But see…here’s the thing. I know without a single doubt that he mattered to his grandparents and that he mattered to his teachers and his coaches. That wasn’t enough to keep Trouble from knocking on his door and pretending to be his friend. He matters to three small children.  He matters to his village.  He matters to mine.

Fresh starts are good, I tell him again.

Yes, Ma’am, I know, Ma’am , he says.

And for that moment, we both actually believe that he matters enough for the possibility of one to exist.

Sparkle and shine….


People are like stained-glass windows.  They sparkle and shine when the sun is out, but when the darkness sets in their true beauty is revealed only if there is light from within.  ~Elisabeth Kübler-Ross

We visited the Methodists on Easter because they have the prettiest stained glass windows in town and they always seem  happy to see us even though we are not Methodist. A Methodist bishop donated the money to build Hamline University back when Minnesota was just a territory. Then, something even more amazing happened.  Women were permitted to attend this first university in the state where they excelled and shone and graduated. This proves that the Methodists had some stuff figured out pretty early when it came to being a welcoming bunch.

Two of us are Hamline graduates, but that’s not why we go. We go because the Methodists shake our hands and say “Welcome!” like they mean it.  A one hundred year old woman with a glorious halo of silver hair seated two rows ahead of me did just that this morning and the fact that she is over a hundred years old is not the really amazing part of this story. It is the fact that she is over a hundred years old and still sparkly as all get out.  As the sunlight shone through the stained glass windows, she beamed at me and I had what can only be described as a holy moment.  I seriously thought I heard angels. Her hair..her smile…the windows…the fact that the windows were about the only thing in the church older than the sparkly woman who was smiling at me…the whole shebang.  I decided then and there that I want to be her when I grow up.  One hundred years young and smiling like I’m the queen of the universe.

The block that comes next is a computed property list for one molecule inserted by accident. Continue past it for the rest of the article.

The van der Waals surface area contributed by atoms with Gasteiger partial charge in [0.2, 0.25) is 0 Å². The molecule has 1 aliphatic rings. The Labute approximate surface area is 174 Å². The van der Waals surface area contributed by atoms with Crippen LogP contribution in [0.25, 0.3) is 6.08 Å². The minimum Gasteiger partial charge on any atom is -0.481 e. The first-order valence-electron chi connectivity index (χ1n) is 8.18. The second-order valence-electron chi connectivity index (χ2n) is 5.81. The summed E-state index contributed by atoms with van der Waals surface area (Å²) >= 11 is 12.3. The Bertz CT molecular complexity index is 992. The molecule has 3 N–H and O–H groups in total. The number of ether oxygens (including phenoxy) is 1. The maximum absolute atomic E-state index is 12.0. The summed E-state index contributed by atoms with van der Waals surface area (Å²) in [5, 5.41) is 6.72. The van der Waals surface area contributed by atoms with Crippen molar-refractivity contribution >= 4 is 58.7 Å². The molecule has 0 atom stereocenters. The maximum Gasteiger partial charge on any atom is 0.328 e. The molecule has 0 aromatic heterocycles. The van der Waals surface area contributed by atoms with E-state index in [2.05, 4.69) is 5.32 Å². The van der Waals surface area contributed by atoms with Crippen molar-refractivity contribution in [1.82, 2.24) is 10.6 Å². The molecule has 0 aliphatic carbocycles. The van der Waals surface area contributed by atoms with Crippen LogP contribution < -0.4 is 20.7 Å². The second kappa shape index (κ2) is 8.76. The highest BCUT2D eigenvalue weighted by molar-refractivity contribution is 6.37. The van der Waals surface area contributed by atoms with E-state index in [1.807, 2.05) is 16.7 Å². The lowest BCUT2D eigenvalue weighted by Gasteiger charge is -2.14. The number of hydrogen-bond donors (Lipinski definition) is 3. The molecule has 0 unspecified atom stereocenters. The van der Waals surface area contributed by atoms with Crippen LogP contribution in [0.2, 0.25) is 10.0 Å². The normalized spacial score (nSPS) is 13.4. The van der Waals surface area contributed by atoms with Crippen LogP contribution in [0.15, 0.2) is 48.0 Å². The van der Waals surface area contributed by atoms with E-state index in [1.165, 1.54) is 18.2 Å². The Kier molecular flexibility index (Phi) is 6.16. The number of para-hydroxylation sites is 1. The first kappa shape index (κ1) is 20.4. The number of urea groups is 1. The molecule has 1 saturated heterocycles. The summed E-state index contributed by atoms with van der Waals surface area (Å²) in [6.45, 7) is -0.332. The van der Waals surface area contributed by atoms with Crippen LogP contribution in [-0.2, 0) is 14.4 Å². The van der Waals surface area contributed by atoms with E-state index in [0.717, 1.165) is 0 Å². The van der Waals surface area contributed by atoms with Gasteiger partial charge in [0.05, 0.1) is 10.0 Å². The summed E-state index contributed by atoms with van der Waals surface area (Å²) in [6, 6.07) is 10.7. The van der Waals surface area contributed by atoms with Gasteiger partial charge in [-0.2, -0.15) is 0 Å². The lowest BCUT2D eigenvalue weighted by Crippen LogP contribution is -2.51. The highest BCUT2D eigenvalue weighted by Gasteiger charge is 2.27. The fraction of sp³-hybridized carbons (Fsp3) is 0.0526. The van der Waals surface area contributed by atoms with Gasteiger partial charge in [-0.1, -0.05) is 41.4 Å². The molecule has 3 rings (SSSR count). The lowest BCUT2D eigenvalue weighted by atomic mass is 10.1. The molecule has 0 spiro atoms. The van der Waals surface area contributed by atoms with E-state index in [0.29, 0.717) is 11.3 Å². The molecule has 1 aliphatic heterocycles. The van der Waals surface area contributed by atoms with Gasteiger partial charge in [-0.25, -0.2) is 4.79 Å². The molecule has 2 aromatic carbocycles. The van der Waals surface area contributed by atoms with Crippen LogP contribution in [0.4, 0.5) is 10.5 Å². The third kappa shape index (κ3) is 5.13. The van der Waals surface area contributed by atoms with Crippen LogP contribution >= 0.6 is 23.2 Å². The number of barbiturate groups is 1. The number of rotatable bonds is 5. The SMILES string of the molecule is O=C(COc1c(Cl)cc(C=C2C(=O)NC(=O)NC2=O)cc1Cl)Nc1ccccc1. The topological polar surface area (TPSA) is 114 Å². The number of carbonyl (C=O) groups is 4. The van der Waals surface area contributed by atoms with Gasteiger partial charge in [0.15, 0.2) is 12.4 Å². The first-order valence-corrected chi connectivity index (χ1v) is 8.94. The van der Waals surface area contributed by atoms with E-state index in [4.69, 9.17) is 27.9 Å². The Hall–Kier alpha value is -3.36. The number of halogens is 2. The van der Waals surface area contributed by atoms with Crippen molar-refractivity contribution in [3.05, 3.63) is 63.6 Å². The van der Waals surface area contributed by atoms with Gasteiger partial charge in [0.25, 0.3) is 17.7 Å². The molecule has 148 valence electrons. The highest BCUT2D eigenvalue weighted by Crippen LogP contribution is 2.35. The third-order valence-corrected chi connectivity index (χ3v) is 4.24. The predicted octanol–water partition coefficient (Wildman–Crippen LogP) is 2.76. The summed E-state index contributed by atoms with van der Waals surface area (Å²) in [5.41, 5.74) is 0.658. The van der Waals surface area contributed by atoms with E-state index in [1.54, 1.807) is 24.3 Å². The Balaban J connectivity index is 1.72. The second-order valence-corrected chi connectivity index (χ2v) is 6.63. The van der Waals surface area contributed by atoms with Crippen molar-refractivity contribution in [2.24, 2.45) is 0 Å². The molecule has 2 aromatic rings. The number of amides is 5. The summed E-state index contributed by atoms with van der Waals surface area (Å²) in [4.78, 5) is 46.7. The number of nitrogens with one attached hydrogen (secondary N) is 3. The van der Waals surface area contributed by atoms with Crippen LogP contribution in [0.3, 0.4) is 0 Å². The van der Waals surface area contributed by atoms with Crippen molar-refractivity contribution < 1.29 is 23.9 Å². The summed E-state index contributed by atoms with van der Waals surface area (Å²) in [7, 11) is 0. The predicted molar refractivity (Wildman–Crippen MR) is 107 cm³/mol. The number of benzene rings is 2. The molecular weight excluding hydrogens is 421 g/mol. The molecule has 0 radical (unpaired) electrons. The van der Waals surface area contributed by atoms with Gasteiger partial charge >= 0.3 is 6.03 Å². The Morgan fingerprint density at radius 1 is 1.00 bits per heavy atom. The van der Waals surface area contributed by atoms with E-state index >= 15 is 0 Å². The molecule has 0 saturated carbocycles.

From the moment we’re born, we are each given 365 days a year.  Little girls  start out all sparkly, like diamonds. Then, something happens. Some stay sparkly and some start to get less sparkly.  I know a lot of women my age and even younger who are already less sparkly than the lady with the halo in church was this morning.  Sometimes, the sparkle comes back, though.  For example, I’ve just recently noticed that women are usually at their absolute sparkliest when they are holding a grandchild in their arms. They just are. And then, sometimes something else happens and the sparkle fades from good, strong women who fight battles I can’t even begin to fathom. They fight disappointments, demons, or diagnoses and rise from the rubble shiny and triumphant, flashing a V for Victory.

But back to the Methodists. Today I left their sanctuary feeling full. I think this should be the end goal of going to any church. It wasn’t just  the windows,the sermon, or even the fellowship that filled me up.  It was the older, but not old woman two rows ahead of me.  The really sparkly one.

Her first name starts with the letter V.